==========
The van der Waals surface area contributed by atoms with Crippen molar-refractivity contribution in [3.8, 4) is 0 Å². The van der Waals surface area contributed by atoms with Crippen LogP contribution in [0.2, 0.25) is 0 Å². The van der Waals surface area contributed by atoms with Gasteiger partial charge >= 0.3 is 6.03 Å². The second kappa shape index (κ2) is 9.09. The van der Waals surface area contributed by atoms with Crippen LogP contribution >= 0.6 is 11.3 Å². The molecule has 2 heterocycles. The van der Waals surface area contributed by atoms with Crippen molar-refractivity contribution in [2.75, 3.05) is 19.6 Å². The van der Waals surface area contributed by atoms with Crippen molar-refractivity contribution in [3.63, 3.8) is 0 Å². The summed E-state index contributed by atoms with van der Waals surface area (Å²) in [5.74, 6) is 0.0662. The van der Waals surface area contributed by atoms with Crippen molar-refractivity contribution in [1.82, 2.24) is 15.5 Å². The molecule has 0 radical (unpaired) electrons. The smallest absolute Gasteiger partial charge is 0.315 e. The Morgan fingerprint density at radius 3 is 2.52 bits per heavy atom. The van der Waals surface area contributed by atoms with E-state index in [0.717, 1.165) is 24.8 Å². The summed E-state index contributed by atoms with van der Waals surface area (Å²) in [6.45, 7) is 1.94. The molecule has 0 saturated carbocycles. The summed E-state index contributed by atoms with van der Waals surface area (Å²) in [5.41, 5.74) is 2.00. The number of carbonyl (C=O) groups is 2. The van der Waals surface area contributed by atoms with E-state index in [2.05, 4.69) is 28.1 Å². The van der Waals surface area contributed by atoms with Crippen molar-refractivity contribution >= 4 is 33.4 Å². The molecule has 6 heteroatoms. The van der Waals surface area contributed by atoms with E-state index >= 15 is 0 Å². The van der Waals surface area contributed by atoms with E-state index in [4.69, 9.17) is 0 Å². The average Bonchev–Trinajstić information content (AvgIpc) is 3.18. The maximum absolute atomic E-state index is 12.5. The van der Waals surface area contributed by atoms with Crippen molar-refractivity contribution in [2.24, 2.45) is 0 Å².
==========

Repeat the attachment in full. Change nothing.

The van der Waals surface area contributed by atoms with Crippen molar-refractivity contribution in [3.8, 4) is 0 Å². The van der Waals surface area contributed by atoms with Crippen LogP contribution in [0.2, 0.25) is 0 Å². The van der Waals surface area contributed by atoms with Gasteiger partial charge >= 0.3 is 6.03 Å². The second kappa shape index (κ2) is 9.09. The van der Waals surface area contributed by atoms with Crippen LogP contribution >= 0.6 is 11.3 Å². The molecule has 2 heterocycles. The van der Waals surface area contributed by atoms with Crippen molar-refractivity contribution in [2.75, 3.05) is 19.6 Å². The van der Waals surface area contributed by atoms with Crippen molar-refractivity contribution in [3.63, 3.8) is 0 Å². The summed E-state index contributed by atoms with van der Waals surface area (Å²) in [5.74, 6) is 0.0662. The van der Waals surface area contributed by atoms with Crippen molar-refractivity contribution in [1.82, 2.24) is 15.5 Å². The molecule has 0 radical (unpaired) electrons. The smallest absolute Gasteiger partial charge is 0.315 e. The Morgan fingerprint density at radius 3 is 2.52 bits per heavy atom. The van der Waals surface area contributed by atoms with E-state index in [0.717, 1.165) is 24.8 Å². The summed E-state index contributed by atoms with van der Waals surface area (Å²) in [6.45, 7) is 1.94. The molecule has 0 saturated carbocycles. The summed E-state index contributed by atoms with van der Waals surface area (Å²) in [5.41, 5.74) is 2.00. The number of carbonyl (C=O) groups is 2. The van der Waals surface area contributed by atoms with E-state index in [2.05, 4.69) is 28.1 Å². The van der Waals surface area contributed by atoms with Crippen molar-refractivity contribution >= 4 is 33.4 Å². The molecule has 6 heteroatoms. The van der Waals surface area contributed by atoms with E-state index >= 15 is 0 Å². The van der Waals surface area contributed by atoms with E-state index in [4.69, 9.17) is 0 Å². The average Bonchev–Trinajstić information content (AvgIpc) is 3.18. The maximum absolute atomic E-state index is 12.5. The van der Waals surface area contributed by atoms with Crippen molar-refractivity contribution in [2.24, 2.45) is 0 Å².